7
views
0
recommends
+1 Recommend
0 collections
    0
    shares
      • Record: found
      • Abstract: not found
      • Article: not found

      Transcriptional profile and differential fitness in a specialist milkweed insect across host plants varying in toxicity

      Read this article at

      ScienceOpenPublisherPubMed
      Bookmark
          There is no author summary for this article yet. Authors can add summaries to their articles on ScienceOpen to make them more accessible to a non-specialist audience.

          Related collections

          Most cited references116

          • Record: found
          • Abstract: found
          • Article: found

          Molecular mechanisms of metabolic resistance to synthetic and natural xenobiotics.

          Xenobiotic resistance in insects has evolved predominantly by increasing the metabolic capability of detoxificative systems and/or reducing xenobiotic target site sensitivity. In contrast to the limited range of nucleotide changes that lead to target site insensitivity, many molecular mechanisms lead to enhancements in xenobiotic metabolism. The genomic changes that lead to amplification, overexpression, and coding sequence variation in the three major groups of genes encoding metabolic enzymes, i.e., cytochrome P450 monooxygenases (P450s), esterases, and glutathione-S-transferases (GSTs), are the focus of this review. A substantial number of the adaptive genomic changes associated with insecticide resistance that have been characterized to date are transposon mediated. Several lines of evidence suggest that P450 genes involved in insecticide resistance, and perhaps insecticide detoxification genes in general, may share an evolutionary association with genes involved in allelochemical metabolism. Differences in the selective regime imposed by allelochemicals and insecticides may account for the relative importance of regulatory or structural mutations in conferring resistance.
            Bookmark
            • Record: found
            • Abstract: not found
            • Article: not found

            BUTTERFLIES AND PLANTS: A STUDY IN COEVOLUTION

              Bookmark
              • Record: found
              • Abstract: found
              • Article: not found

              Structure, function and evolution of glutathione transferases: implications for classification of non-mammalian members of an ancient enzyme superfamily.

              The glutathione transferases (GSTs; also known as glutathione S-transferases) are major phase II detoxification enzymes found mainly in the cytosol. In addition to their role in catalysing the conjugation of electrophilic substrates to glutathione (GSH), these enzymes also carry out a range of other functions. They have peroxidase and isomerase activities, they can inhibit the Jun N-terminal kinase (thus protecting cells against H(2)O(2)-induced cell death), and they are able to bind non-catalytically a wide range of endogenous and exogenous ligands. Cytosolic GSTs of mammals have been particularly well characterized, and were originally classified into Alpha, Mu, Pi and Theta classes on the basis of a combination of criteria such as substrate/inhibitor specificity, primary and tertiary structure similarities and immunological identity. Non-mammalian GSTs have been much less well characterized, but have provided a disproportionately large number of three-dimensional structures, thus extending our structure-function knowledge of the superfamily as a whole. Moreover, several novel classes identified in non-mammalian species have been subsequently identified in mammals, sometimes carrying out functions not previously associated with GSTs. These studies have revealed that the GSTs comprise a widespread and highly versatile superfamily which show similarities to non-GST stress-related proteins. Independent classification systems have arisen for groups of organisms such as plants and insects. This review surveys the classification of GSTs in non-mammalian sources, such as bacteria, fungi, plants, insects and helminths, and attempts to relate them to the more mainstream classification system for mammalian enzymes. The implications of this classification with regard to the evolution of GSTs are discussed.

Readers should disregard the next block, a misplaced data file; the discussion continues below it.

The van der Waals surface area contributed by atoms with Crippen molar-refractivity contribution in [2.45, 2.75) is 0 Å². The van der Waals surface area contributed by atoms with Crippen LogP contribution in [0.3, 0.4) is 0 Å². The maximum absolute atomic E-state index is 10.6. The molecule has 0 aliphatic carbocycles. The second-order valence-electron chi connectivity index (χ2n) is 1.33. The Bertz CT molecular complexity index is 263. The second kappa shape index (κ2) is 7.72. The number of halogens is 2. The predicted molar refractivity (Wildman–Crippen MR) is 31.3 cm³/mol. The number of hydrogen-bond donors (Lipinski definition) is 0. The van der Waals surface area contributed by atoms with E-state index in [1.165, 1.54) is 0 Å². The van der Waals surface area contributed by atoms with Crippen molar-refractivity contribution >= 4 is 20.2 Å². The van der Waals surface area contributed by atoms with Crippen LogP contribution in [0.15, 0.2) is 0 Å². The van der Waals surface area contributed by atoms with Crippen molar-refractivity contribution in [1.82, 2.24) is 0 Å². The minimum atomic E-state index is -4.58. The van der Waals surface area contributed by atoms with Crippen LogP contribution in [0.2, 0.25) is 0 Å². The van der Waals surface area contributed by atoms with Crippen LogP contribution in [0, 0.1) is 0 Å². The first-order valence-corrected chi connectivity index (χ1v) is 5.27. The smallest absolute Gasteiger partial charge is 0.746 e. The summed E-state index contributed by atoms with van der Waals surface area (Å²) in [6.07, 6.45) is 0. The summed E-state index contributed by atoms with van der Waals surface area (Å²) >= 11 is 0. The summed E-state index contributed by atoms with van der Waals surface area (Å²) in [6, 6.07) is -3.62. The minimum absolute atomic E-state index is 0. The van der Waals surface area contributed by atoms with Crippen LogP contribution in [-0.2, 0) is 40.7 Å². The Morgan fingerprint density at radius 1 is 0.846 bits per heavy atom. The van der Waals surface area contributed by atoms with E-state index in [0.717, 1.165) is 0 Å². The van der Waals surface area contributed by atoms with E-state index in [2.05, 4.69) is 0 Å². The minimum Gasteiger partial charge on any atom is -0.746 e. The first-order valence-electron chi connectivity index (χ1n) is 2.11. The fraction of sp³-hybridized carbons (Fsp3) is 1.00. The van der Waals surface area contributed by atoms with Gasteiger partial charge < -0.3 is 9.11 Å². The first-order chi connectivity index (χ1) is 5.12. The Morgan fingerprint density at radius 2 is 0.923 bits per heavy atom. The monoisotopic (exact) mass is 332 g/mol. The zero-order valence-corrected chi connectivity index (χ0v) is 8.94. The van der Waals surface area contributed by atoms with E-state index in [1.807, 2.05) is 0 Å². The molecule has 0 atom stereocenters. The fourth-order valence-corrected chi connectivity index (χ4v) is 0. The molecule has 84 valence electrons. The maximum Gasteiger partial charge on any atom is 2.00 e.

Bookmark

                Author and article information

                Journal
                Molecular Ecology
                Mol Ecol
                Wiley
                09621083
                December 2017
                December 2017
                November 25 2017
                : 26
                : 23
                : 6742-6761
                Affiliations
                [1 ]Department of Biological Sciences; Vanderbilt University; Nashville TN USA
                [2 ]Department of Biology; O. Wayne Rollins Research Center; Emory University; Atlanta GA USA
                Article
                10.1111/mec.14401
                29110382
                f12e5731-9190-4319-8893-75e4113dde57
                © 2017

                http://doi.wiley.com/10.1002/tdm_license_1.1

                http://onlinelibrary.wiley.com/termsAndConditions#am

                http://onlinelibrary.wiley.com/termsAndConditions#vor

                History

                Comments

                Comment on this article